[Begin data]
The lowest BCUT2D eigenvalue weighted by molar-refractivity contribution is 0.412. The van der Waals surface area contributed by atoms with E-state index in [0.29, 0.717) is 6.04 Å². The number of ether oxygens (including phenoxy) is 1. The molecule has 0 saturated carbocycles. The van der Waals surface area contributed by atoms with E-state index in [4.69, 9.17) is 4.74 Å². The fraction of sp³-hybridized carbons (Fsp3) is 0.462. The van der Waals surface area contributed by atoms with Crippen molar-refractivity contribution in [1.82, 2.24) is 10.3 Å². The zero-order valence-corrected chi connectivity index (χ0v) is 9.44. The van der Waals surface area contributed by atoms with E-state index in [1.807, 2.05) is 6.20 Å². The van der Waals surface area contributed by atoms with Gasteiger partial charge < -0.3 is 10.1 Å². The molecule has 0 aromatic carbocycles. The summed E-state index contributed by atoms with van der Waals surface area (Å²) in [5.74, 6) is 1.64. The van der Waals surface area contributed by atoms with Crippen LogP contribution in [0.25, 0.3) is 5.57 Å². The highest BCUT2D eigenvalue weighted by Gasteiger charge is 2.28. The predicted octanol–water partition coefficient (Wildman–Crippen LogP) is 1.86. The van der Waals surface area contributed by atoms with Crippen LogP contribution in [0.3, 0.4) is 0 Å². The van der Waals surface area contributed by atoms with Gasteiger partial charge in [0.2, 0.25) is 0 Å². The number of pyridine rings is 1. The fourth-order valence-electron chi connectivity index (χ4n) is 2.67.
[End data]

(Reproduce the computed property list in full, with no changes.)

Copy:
The lowest BCUT2D eigenvalue weighted by molar-refractivity contribution is 0.412. The van der Waals surface area contributed by atoms with E-state index in [0.29, 0.717) is 6.04 Å². The number of ether oxygens (including phenoxy) is 1. The molecule has 0 saturated carbocycles. The van der Waals surface area contributed by atoms with E-state index in [4.69, 9.17) is 4.74 Å². The fraction of sp³-hybridized carbons (Fsp3) is 0.462. The van der Waals surface area contributed by atoms with Crippen molar-refractivity contribution in [1.82, 2.24) is 10.3 Å². The zero-order valence-corrected chi connectivity index (χ0v) is 9.44. The van der Waals surface area contributed by atoms with E-state index in [1.807, 2.05) is 6.20 Å². The van der Waals surface area contributed by atoms with Gasteiger partial charge < -0.3 is 10.1 Å². The molecule has 0 aromatic carbocycles. The summed E-state index contributed by atoms with van der Waals surface area (Å²) in [5.74, 6) is 1.64. The van der Waals surface area contributed by atoms with Crippen LogP contribution in [0.25, 0.3) is 5.57 Å². The highest BCUT2D eigenvalue weighted by Gasteiger charge is 2.28. The predicted octanol–water partition coefficient (Wildman–Crippen LogP) is 1.86. The van der Waals surface area contributed by atoms with Crippen LogP contribution in [0.3, 0.4) is 0 Å². The van der Waals surface area contributed by atoms with Gasteiger partial charge in [0.2, 0.25) is 0 Å². The number of pyridine rings is 1. The fourth-order valence-electron chi connectivity index (χ4n) is 2.67.